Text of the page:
>We will get to debate around better estimates across the next years as the next level of engineering is complete, but I wanted to avert any misunderstanding created by the numbers you draw from. Furthermore, the $60 per ton I discussed was reasonably representative, but was only mentioned to be representative of how the capital investment would be recouped (in addition to sale of energy and sale of soil amendment.)

Huh?

Will plasma arc, for example, be compared and contrasted to anaerobic digestion? Will there be a a fully competitive request for bids among ALL possible contenders? $60 per ton is an immaginary number, for political purposes...if the various vendors demand $600 per ton, to fit the model of private captial, is that OK? HSR redux?

What sale of human sewage sludge compost? It will be the opposite: How much will we pay to get rid of the stuff? The sewage sludge producers are desperately looking for outlets, but they are experiencing significant push back. Palo Alto will face a perfect storm on this issue: No way to sell the stuff, but plenty of costs to bury it, or incinerate it. BTW, plasma arc could avoid most of this craziness.

The costs of zealotry are many, but to reduce it to local issues: It will cost us a ton of money (taxes), and it will not solve the problem of what to do with our wastes. Other than that, it is a curious thing to observe...very Palo Alto, in fact.


Posted by Cedric de La Beaujardiere, a resident of Barron Park
on Jul 6, 2012 at 5:18 am

Cedric de La Beaujardiere is a registered user.

@'common sense', you have a seriously mistaken assumption in your calculations: you assume a $133M CAPITAL cost, but this is one of the options' TOTAL cost over 20-years (Net Present Value). The $133M includes debt financing, operations, disposal of digested sewage, and revenue from sales of energy and non-sewage-based compost.

That $133M was for one of the more expensive options, because it was based on having two facilities: Wet AD for sewage and Dry AD for food, instead of an integrated facility.

If you look at the existing feasibility and report (Web Link) you could get answers to many of your questions and avoid drawing erroneous conclusions. (I had trouble downloading it tonight, but it could be my browser. If you have trouble, please let the city know and ask them to send you a copy.) (The study considered most realistic is 'Scenario 2, Simple DAD', but you need to get the version from 2012 which has important updates.)

The Request For Proposals (RFP) will ask vendors to give us their solutions for handling our food, yard, and sewage, the cost and financing options. The RFP will not pre-suppose specific solutions, so it could be 'haul it away', or local AD, or gasification, etc. There will be public meetings in the coming months for the public to weigh in on what criteria should be included in the RFP. The RFP will provide information needed to make an informed decision, but will not require the city to pursue any of the options: Council could decide to stick with the status quo of sending food and yard to compost in Southern Gilroy.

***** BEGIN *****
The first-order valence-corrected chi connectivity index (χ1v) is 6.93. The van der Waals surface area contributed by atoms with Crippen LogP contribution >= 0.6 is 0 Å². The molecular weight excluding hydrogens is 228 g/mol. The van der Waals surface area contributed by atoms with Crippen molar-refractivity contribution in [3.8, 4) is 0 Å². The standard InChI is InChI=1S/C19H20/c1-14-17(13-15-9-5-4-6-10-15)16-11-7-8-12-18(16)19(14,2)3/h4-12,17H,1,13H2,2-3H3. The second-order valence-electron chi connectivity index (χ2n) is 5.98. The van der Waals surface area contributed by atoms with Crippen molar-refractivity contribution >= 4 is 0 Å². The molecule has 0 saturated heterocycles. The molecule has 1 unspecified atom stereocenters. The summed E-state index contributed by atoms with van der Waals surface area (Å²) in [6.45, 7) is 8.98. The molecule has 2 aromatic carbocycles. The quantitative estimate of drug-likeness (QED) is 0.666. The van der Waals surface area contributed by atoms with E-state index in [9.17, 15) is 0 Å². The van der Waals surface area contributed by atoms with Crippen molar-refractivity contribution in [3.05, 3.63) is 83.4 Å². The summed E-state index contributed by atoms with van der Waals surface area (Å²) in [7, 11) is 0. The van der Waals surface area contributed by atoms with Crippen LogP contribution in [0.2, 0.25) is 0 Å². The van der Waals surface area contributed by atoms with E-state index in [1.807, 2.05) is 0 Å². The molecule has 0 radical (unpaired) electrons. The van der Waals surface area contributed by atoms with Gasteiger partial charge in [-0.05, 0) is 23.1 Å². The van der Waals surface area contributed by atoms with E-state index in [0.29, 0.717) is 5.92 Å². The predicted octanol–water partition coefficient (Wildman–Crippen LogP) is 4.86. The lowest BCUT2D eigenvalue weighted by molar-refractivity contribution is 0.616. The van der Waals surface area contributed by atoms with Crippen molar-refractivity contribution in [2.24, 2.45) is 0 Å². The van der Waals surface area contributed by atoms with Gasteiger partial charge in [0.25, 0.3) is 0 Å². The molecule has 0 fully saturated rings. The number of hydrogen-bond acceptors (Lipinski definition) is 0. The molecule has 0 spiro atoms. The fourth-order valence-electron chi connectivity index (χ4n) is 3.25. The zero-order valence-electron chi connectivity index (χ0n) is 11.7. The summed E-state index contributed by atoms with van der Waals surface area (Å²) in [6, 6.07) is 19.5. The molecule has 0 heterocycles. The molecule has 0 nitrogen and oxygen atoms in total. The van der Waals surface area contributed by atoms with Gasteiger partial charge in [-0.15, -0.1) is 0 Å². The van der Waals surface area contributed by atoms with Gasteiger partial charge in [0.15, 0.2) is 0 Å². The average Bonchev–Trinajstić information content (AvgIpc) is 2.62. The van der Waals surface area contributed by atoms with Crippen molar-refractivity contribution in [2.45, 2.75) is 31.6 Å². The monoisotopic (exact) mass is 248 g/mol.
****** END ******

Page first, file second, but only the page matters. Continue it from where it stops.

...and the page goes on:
Here's how the 8 options in 'Scenario 2 Simple DAD' break down:
Alternative (Description):
NPV total cost over 20-years, Year 1 $/Ton, Year 20 $/Ton:
-------------------
Case 1a (Dry AD for Food, Yard, Sewage):
20-year NPV: $73M, Year 1: $87/Ton, Year 20: $53/Ton
-------------------
Case 1b (Dry AD for Food, Yard; Wet AD Sewage @ landfill):
20-year NPV: $134M, Year 1: $157/Ton, Year 20: $102/Ton
-------------------
Case 1c (Dry AD for Food, Yard; Wet AD Sewage @ sewage plant):
20-year NPV: $132M, Year 1: $156/Ton, Year 20: $101/Ton
-------------------
Case 1d (Dry AD for Food, Yard; Incinerated Sewage):
20-year NPV: $143M, Year 1: $108/Ton, Year 20: $454/Ton
-------------------
Alternative 2 (Food to San Jose Dry AD; Yard to Gilroy Compost; Incinerated Sewage):
20-year NPV: $135M, Year 1: $88/Ton, Year 20: $486/Ton
-------------------
Alternative 3 (Food & Yard to Gilroy Compost; Incinerated Sewage):
20-year NPV: $130M, Year 1: $84/Ton, Year 20: $477/Ton
-------------------
Alternative 2a (Food to San Jose Dry AD; Yard to Gilroy Compost; Wet AD Sewage):
20-year NPV: $117M, Year 1: $125/Ton, Year 20: $166/Ton
-------------------
Alternative 3a (Food & Yard to Gilroy Compost; Wet AD Sewage):
20-year NPV: $113M, Year 1: $120/Ton, Year 20: $158/Ton

The integrated local solution (Case 1a) was projected to cost about $40M less than the Alternatives 2a/3a of doing Wet AD of sewage and sending yard and food "away". The study also had the capital costs for Wet and Dry AD is approximately the same, so I anticipate similar financial advantage when we get the RFP results for local energy/compost.

Notice that the options with continued sewage incineration are cheap at first due to the existing (aging) incinerator, then SUPER expensive at the end due to the high-cost of a new incinerator ($152M construction cost if built today). Wisely, Council voted Monday to pursue a policy of retiring the incinerator (and not replacing it with another incinerator).


Posted by Craig Laughton, a resident of College Terrace
on Jul 6, 2012 at 8:59 am

>Case 1a (Dry AD for Food, Yard, Sewage):
20-year NPV: $73M, Year 1: $87/Ton, Year 20: $53/Ton

Where is the cost for landfill fees to get rid of the stuff?


Posted by Cedric de La Beaujardiere, a resident of Barron Park
on Jul 6, 2012 at 11:07 am

Cedric de La Beaujardiere is a registered user.